Police have lost track of one in 4 of the sex offenders who are supposed to be registered, according to a survey of law enforcement officials responsible for sex offender registries in all 50 states.
The survey was conducted by Parents for Megan’s Law, a group based in Stony Brook, N.Y., that recently received a federal grant to establish a national hotline to provide information about the lists, reports ABCNews.com.
Law enforcement agencies across the country are aware of the flaw. In state after state, police, sheriffs and other agencies are calling for changes – whether it means updating computer software, increasing the coordination among local lists, increasing funding so departments can have officers assigned to keep track of sex offenders, or putting teeth in laws to punish absconders.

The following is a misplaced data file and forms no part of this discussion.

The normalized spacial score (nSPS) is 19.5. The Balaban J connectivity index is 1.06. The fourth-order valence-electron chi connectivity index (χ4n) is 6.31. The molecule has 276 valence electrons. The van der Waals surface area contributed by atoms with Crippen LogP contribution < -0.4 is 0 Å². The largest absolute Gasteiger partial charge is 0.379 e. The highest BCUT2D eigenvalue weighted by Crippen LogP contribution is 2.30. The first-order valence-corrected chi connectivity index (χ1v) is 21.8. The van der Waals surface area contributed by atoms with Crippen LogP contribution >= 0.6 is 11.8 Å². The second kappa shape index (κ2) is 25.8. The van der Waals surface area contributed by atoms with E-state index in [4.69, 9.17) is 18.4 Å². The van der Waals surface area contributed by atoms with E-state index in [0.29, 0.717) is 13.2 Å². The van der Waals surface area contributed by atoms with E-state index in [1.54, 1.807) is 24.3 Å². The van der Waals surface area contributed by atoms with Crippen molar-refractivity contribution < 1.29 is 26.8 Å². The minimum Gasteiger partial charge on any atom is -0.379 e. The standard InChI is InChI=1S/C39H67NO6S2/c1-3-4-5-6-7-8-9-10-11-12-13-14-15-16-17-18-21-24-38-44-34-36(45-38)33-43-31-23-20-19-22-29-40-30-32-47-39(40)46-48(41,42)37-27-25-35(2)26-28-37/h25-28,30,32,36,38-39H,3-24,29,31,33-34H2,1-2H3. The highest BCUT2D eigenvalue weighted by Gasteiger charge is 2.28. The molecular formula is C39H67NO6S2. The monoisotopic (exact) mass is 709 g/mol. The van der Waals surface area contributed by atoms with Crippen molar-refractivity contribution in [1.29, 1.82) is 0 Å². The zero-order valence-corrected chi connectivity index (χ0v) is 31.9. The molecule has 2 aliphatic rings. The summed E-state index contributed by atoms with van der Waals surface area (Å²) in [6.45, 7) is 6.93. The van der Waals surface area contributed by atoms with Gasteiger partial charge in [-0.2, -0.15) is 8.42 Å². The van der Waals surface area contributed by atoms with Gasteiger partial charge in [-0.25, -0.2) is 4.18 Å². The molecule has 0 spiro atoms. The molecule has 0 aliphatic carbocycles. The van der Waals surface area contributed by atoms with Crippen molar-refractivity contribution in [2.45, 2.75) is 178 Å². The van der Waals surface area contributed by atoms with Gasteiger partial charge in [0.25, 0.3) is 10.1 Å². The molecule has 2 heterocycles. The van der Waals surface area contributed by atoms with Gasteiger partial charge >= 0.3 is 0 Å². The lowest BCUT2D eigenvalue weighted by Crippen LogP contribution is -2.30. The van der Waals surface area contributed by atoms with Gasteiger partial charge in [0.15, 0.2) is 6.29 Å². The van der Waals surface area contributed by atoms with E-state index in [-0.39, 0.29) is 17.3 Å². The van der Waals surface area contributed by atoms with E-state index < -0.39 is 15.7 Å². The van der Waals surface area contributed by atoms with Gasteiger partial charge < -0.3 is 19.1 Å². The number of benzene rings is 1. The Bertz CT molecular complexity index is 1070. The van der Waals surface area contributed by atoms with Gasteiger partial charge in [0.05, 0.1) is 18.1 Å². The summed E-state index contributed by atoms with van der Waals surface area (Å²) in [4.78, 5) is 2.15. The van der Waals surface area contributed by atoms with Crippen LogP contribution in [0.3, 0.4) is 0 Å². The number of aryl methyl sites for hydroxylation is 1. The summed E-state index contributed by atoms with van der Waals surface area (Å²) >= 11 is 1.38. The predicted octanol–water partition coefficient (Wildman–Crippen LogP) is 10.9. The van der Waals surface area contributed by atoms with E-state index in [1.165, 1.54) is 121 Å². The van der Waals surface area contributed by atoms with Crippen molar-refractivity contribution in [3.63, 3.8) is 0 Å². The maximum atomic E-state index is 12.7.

The extent of the problem was dramatized this summer in California, when a state audit of the sex offender registry found that some 23,000 people on the list were unaccounted for because their records had not been updated in at least one year. The records of 14,000 of those had not been updated in at least five years.
That audit was carried out after the state had mounted a concerted effort to locate missing sex offenders, after a news report in January that California law enforcement had lost track of about 39 percent of the more than 70,000 people on the list.